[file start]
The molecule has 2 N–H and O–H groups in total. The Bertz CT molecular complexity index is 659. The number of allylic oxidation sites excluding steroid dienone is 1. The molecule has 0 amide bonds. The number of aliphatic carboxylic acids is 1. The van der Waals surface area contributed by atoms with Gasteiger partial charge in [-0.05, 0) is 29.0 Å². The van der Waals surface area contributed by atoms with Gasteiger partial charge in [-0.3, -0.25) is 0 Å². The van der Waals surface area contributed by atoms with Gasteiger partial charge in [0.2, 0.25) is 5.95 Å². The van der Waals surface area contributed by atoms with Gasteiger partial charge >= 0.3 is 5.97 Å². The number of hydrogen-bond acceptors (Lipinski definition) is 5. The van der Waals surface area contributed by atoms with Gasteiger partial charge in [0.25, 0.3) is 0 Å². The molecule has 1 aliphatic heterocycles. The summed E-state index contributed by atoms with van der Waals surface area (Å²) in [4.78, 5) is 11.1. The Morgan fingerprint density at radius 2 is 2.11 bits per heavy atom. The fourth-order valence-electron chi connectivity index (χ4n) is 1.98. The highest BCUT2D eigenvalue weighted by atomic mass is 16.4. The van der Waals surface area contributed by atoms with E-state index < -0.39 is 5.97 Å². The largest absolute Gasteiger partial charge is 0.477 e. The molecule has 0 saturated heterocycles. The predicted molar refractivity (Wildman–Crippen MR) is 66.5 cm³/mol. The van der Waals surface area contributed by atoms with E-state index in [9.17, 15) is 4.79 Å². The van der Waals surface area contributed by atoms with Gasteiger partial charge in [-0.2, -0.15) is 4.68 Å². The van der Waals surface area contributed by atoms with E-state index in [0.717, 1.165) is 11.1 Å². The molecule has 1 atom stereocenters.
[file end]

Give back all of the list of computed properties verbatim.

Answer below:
The molecule has 2 N–H and O–H groups in total. The Bertz CT molecular complexity index is 659. The number of allylic oxidation sites excluding steroid dienone is 1. The molecule has 0 amide bonds. The number of aliphatic carboxylic acids is 1. The van der Waals surface area contributed by atoms with Gasteiger partial charge in [-0.05, 0) is 29.0 Å². The van der Waals surface area contributed by atoms with Gasteiger partial charge in [-0.3, -0.25) is 0 Å². The van der Waals surface area contributed by atoms with Gasteiger partial charge in [0.2, 0.25) is 5.95 Å². The van der Waals surface area contributed by atoms with Gasteiger partial charge >= 0.3 is 5.97 Å². The number of hydrogen-bond acceptors (Lipinski definition) is 5. The van der Waals surface area contributed by atoms with Gasteiger partial charge in [0.25, 0.3) is 0 Å². The molecule has 1 aliphatic heterocycles. The summed E-state index contributed by atoms with van der Waals surface area (Å²) in [4.78, 5) is 11.1. The Morgan fingerprint density at radius 2 is 2.11 bits per heavy atom. The fourth-order valence-electron chi connectivity index (χ4n) is 1.98. The highest BCUT2D eigenvalue weighted by atomic mass is 16.4. The van der Waals surface area contributed by atoms with E-state index < -0.39 is 5.97 Å². The largest absolute Gasteiger partial charge is 0.477 e. The molecule has 0 saturated heterocycles. The predicted molar refractivity (Wildman–Crippen MR) is 66.5 cm³/mol. The van der Waals surface area contributed by atoms with E-state index in [9.17, 15) is 4.79 Å². The van der Waals surface area contributed by atoms with Gasteiger partial charge in [-0.2, -0.15) is 4.68 Å². The van der Waals surface area contributed by atoms with E-state index in [0.717, 1.165) is 11.1 Å². The molecule has 1 atom stereocenters.